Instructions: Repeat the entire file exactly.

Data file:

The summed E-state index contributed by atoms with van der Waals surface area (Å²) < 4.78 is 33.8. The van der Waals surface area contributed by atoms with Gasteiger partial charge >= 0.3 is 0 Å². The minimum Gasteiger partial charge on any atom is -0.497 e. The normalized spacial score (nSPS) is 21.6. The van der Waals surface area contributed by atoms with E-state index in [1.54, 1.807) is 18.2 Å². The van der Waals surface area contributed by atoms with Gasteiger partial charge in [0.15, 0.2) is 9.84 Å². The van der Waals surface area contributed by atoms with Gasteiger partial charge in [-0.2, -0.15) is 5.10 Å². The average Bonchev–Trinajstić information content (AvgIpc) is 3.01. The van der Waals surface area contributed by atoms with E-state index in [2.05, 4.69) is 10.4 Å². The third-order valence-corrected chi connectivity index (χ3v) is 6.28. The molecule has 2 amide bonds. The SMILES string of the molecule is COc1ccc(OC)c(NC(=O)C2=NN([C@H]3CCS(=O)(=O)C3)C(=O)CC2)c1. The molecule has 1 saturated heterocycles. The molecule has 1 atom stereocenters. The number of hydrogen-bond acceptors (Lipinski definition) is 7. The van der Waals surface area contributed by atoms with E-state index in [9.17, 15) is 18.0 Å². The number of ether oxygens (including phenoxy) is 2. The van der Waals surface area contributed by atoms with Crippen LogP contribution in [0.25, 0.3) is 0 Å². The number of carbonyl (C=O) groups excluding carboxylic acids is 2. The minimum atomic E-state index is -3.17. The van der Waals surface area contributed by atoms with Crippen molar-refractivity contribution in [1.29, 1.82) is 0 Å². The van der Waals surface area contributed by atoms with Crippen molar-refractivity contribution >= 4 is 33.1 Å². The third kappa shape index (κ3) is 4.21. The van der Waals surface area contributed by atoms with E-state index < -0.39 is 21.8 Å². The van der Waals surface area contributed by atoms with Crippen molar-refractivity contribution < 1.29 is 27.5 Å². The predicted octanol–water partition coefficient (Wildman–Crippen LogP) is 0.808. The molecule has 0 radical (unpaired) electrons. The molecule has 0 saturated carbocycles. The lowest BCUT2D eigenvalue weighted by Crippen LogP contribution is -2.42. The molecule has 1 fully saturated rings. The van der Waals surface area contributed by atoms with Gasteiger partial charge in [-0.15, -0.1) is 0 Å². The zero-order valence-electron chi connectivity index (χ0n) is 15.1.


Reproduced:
The summed E-state index contributed by atoms with van der Waals surface area (Å²) < 4.78 is 33.8. The van der Waals surface area contributed by atoms with Gasteiger partial charge >= 0.3 is 0 Å². The minimum Gasteiger partial charge on any atom is -0.497 e. The normalized spacial score (nSPS) is 21.6. The van der Waals surface area contributed by atoms with E-state index in [1.54, 1.807) is 18.2 Å². The van der Waals surface area contributed by atoms with Gasteiger partial charge in [0.15, 0.2) is 9.84 Å². The van der Waals surface area contributed by atoms with Gasteiger partial charge in [-0.2, -0.15) is 5.10 Å². The average Bonchev–Trinajstić information content (AvgIpc) is 3.01. The van der Waals surface area contributed by atoms with E-state index in [2.05, 4.69) is 10.4 Å². The third-order valence-corrected chi connectivity index (χ3v) is 6.28. The molecule has 2 amide bonds. The SMILES string of the molecule is COc1ccc(OC)c(NC(=O)C2=NN([C@H]3CCS(=O)(=O)C3)C(=O)CC2)c1. The molecule has 1 saturated heterocycles. The molecule has 1 atom stereocenters. The number of hydrogen-bond acceptors (Lipinski definition) is 7. The van der Waals surface area contributed by atoms with E-state index in [9.17, 15) is 18.0 Å². The number of ether oxygens (including phenoxy) is 2. The van der Waals surface area contributed by atoms with Crippen LogP contribution in [0.25, 0.3) is 0 Å². The number of carbonyl (C=O) groups excluding carboxylic acids is 2. The minimum atomic E-state index is -3.17. The van der Waals surface area contributed by atoms with Crippen molar-refractivity contribution in [1.29, 1.82) is 0 Å². The van der Waals surface area contributed by atoms with Crippen molar-refractivity contribution >= 4 is 33.1 Å². The third kappa shape index (κ3) is 4.21. The van der Waals surface area contributed by atoms with E-state index < -0.39 is 21.8 Å². The van der Waals surface area contributed by atoms with Crippen molar-refractivity contribution < 1.29 is 27.5 Å². The predicted octanol–water partition coefficient (Wildman–Crippen LogP) is 0.808. The molecule has 0 radical (unpaired) electrons. The molecule has 0 saturated carbocycles. The lowest BCUT2D eigenvalue weighted by Crippen LogP contribution is -2.42. The molecule has 1 fully saturated rings. The van der Waals surface area contributed by atoms with Gasteiger partial charge in [-0.15, -0.1) is 0 Å². The zero-order valence-electron chi connectivity index (χ0n) is 15.1.